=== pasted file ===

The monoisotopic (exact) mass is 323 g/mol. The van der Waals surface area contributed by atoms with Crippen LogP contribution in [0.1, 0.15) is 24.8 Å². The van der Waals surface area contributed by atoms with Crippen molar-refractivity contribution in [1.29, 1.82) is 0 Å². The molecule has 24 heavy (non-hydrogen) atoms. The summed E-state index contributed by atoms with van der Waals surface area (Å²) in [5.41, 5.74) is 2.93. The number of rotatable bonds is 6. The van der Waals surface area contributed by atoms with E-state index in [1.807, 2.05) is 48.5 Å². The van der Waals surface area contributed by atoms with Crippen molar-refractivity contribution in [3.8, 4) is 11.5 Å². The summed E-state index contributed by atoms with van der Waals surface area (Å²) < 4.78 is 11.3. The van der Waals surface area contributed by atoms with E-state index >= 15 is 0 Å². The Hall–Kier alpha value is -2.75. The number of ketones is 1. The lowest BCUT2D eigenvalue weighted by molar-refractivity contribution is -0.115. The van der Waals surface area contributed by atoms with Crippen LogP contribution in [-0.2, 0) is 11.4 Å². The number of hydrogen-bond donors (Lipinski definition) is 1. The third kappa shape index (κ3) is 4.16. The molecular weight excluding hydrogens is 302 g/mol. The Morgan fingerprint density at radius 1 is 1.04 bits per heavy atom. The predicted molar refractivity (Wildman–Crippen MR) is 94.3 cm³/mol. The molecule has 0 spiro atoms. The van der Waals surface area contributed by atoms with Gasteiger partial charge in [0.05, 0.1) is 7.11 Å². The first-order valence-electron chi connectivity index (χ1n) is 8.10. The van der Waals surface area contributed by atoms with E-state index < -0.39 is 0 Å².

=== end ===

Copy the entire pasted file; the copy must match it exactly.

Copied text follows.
The monoisotopic (exact) mass is 323 g/mol. The van der Waals surface area contributed by atoms with Crippen LogP contribution in [0.1, 0.15) is 24.8 Å². The van der Waals surface area contributed by atoms with Crippen molar-refractivity contribution in [1.29, 1.82) is 0 Å². The molecule has 24 heavy (non-hydrogen) atoms. The summed E-state index contributed by atoms with van der Waals surface area (Å²) in [5.41, 5.74) is 2.93. The number of rotatable bonds is 6. The van der Waals surface area contributed by atoms with E-state index in [1.807, 2.05) is 48.5 Å². The van der Waals surface area contributed by atoms with Crippen molar-refractivity contribution in [3.8, 4) is 11.5 Å². The summed E-state index contributed by atoms with van der Waals surface area (Å²) < 4.78 is 11.3. The van der Waals surface area contributed by atoms with E-state index >= 15 is 0 Å². The Hall–Kier alpha value is -2.75. The number of ketones is 1. The lowest BCUT2D eigenvalue weighted by molar-refractivity contribution is -0.115. The van der Waals surface area contributed by atoms with Crippen LogP contribution in [-0.2, 0) is 11.4 Å². The number of hydrogen-bond donors (Lipinski definition) is 1. The third kappa shape index (κ3) is 4.16. The molecular weight excluding hydrogens is 302 g/mol. The Morgan fingerprint density at radius 1 is 1.04 bits per heavy atom. The predicted molar refractivity (Wildman–Crippen MR) is 94.3 cm³/mol. The molecule has 0 spiro atoms. The van der Waals surface area contributed by atoms with Gasteiger partial charge in [0.05, 0.1) is 7.11 Å². The first-order valence-electron chi connectivity index (χ1n) is 8.10. The van der Waals surface area contributed by atoms with E-state index < -0.39 is 0 Å².